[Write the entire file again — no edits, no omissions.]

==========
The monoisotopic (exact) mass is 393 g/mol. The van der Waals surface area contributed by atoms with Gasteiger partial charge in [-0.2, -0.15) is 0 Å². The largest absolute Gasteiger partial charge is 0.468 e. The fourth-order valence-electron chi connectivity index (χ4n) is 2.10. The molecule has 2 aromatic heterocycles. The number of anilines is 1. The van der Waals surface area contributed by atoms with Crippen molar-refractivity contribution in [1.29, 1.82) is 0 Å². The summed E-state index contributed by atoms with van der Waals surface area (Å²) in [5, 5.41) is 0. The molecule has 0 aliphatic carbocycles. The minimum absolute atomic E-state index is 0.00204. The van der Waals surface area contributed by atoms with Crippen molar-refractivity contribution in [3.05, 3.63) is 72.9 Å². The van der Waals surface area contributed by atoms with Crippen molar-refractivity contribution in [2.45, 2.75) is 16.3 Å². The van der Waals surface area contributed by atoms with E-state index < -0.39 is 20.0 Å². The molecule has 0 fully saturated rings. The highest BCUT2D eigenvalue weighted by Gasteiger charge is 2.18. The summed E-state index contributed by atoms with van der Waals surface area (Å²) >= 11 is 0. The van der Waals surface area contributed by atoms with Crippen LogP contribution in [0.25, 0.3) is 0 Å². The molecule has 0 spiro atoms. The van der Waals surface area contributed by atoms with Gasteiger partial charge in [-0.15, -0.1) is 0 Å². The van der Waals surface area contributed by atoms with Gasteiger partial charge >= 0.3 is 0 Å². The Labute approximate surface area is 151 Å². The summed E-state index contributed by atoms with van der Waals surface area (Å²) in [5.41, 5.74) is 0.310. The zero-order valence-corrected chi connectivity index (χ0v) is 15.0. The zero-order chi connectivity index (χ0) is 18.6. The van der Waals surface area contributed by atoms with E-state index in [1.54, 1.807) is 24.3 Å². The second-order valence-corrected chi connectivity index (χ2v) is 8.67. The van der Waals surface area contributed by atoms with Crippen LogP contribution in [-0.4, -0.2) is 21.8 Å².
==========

The monoisotopic (exact) mass is 393 g/mol. The van der Waals surface area contributed by atoms with Gasteiger partial charge in [-0.2, -0.15) is 0 Å². The largest absolute Gasteiger partial charge is 0.468 e. The fourth-order valence-electron chi connectivity index (χ4n) is 2.10. The molecule has 2 aromatic heterocycles. The number of anilines is 1. The van der Waals surface area contributed by atoms with Crippen molar-refractivity contribution in [1.29, 1.82) is 0 Å². The summed E-state index contributed by atoms with van der Waals surface area (Å²) in [5, 5.41) is 0. The molecule has 0 aliphatic carbocycles. The minimum absolute atomic E-state index is 0.00204. The van der Waals surface area contributed by atoms with Crippen molar-refractivity contribution in [3.05, 3.63) is 72.9 Å². The van der Waals surface area contributed by atoms with Crippen molar-refractivity contribution in [2.45, 2.75) is 16.3 Å². The van der Waals surface area contributed by atoms with E-state index < -0.39 is 20.0 Å². The molecule has 0 fully saturated rings. The highest BCUT2D eigenvalue weighted by Gasteiger charge is 2.18. The summed E-state index contributed by atoms with van der Waals surface area (Å²) >= 11 is 0. The van der Waals surface area contributed by atoms with Crippen LogP contribution in [0.25, 0.3) is 0 Å². The molecule has 0 spiro atoms. The van der Waals surface area contributed by atoms with Gasteiger partial charge in [-0.15, -0.1) is 0 Å². The van der Waals surface area contributed by atoms with Gasteiger partial charge >= 0.3 is 0 Å². The Labute approximate surface area is 151 Å². The summed E-state index contributed by atoms with van der Waals surface area (Å²) in [5.41, 5.74) is 0.310. The zero-order valence-corrected chi connectivity index (χ0v) is 15.0. The zero-order chi connectivity index (χ0) is 18.6. The van der Waals surface area contributed by atoms with E-state index in [1.54, 1.807) is 24.3 Å². The second-order valence-corrected chi connectivity index (χ2v) is 8.67. The van der Waals surface area contributed by atoms with Crippen LogP contribution in [-0.4, -0.2) is 21.8 Å².